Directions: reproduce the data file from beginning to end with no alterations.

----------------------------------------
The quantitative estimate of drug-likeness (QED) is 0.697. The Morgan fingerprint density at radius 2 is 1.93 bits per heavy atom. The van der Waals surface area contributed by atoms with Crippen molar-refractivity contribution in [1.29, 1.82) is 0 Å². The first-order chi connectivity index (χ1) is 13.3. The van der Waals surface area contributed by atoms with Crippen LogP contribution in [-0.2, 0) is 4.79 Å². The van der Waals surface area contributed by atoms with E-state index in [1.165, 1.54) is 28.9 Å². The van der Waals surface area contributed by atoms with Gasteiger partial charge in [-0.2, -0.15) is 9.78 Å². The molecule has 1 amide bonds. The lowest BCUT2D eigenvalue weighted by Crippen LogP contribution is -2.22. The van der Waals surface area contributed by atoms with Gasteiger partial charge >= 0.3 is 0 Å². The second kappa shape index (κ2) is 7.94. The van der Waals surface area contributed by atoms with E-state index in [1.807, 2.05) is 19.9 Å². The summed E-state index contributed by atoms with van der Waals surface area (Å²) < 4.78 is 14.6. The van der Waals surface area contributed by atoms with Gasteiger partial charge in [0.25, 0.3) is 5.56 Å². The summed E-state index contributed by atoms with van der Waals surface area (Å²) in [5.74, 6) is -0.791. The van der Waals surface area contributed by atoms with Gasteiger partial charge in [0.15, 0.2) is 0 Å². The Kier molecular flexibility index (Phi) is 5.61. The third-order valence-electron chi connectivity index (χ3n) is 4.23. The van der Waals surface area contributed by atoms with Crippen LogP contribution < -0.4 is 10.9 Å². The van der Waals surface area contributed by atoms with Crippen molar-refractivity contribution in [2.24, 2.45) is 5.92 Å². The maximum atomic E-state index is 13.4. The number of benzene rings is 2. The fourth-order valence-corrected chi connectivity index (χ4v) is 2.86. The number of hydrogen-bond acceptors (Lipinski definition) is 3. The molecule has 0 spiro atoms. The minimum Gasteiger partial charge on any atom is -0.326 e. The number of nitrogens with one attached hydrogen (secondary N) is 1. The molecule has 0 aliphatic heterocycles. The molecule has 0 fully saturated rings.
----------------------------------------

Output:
The quantitative estimate of drug-likeness (QED) is 0.697. The Morgan fingerprint density at radius 2 is 1.93 bits per heavy atom. The van der Waals surface area contributed by atoms with Crippen molar-refractivity contribution in [1.29, 1.82) is 0 Å². The first-order chi connectivity index (χ1) is 13.3. The van der Waals surface area contributed by atoms with Crippen LogP contribution in [-0.2, 0) is 4.79 Å². The van der Waals surface area contributed by atoms with E-state index in [1.165, 1.54) is 28.9 Å². The van der Waals surface area contributed by atoms with Gasteiger partial charge in [-0.2, -0.15) is 9.78 Å². The molecule has 1 amide bonds. The lowest BCUT2D eigenvalue weighted by Crippen LogP contribution is -2.22. The van der Waals surface area contributed by atoms with Gasteiger partial charge >= 0.3 is 0 Å². The second kappa shape index (κ2) is 7.94. The van der Waals surface area contributed by atoms with E-state index in [1.807, 2.05) is 19.9 Å². The summed E-state index contributed by atoms with van der Waals surface area (Å²) < 4.78 is 14.6. The van der Waals surface area contributed by atoms with Gasteiger partial charge in [0.25, 0.3) is 5.56 Å². The summed E-state index contributed by atoms with van der Waals surface area (Å²) in [5.74, 6) is -0.791. The van der Waals surface area contributed by atoms with Gasteiger partial charge in [0.15, 0.2) is 0 Å². The Kier molecular flexibility index (Phi) is 5.61. The third-order valence-electron chi connectivity index (χ3n) is 4.23. The van der Waals surface area contributed by atoms with Crippen LogP contribution < -0.4 is 10.9 Å². The van der Waals surface area contributed by atoms with Crippen molar-refractivity contribution in [2.24, 2.45) is 5.92 Å². The maximum atomic E-state index is 13.4. The number of benzene rings is 2. The fourth-order valence-corrected chi connectivity index (χ4v) is 2.86. The number of hydrogen-bond acceptors (Lipinski definition) is 3. The molecule has 0 spiro atoms. The minimum Gasteiger partial charge on any atom is -0.326 e. The number of nitrogens with one attached hydrogen (secondary N) is 1. The molecule has 0 aliphatic heterocycles. The molecule has 0 fully saturated rings.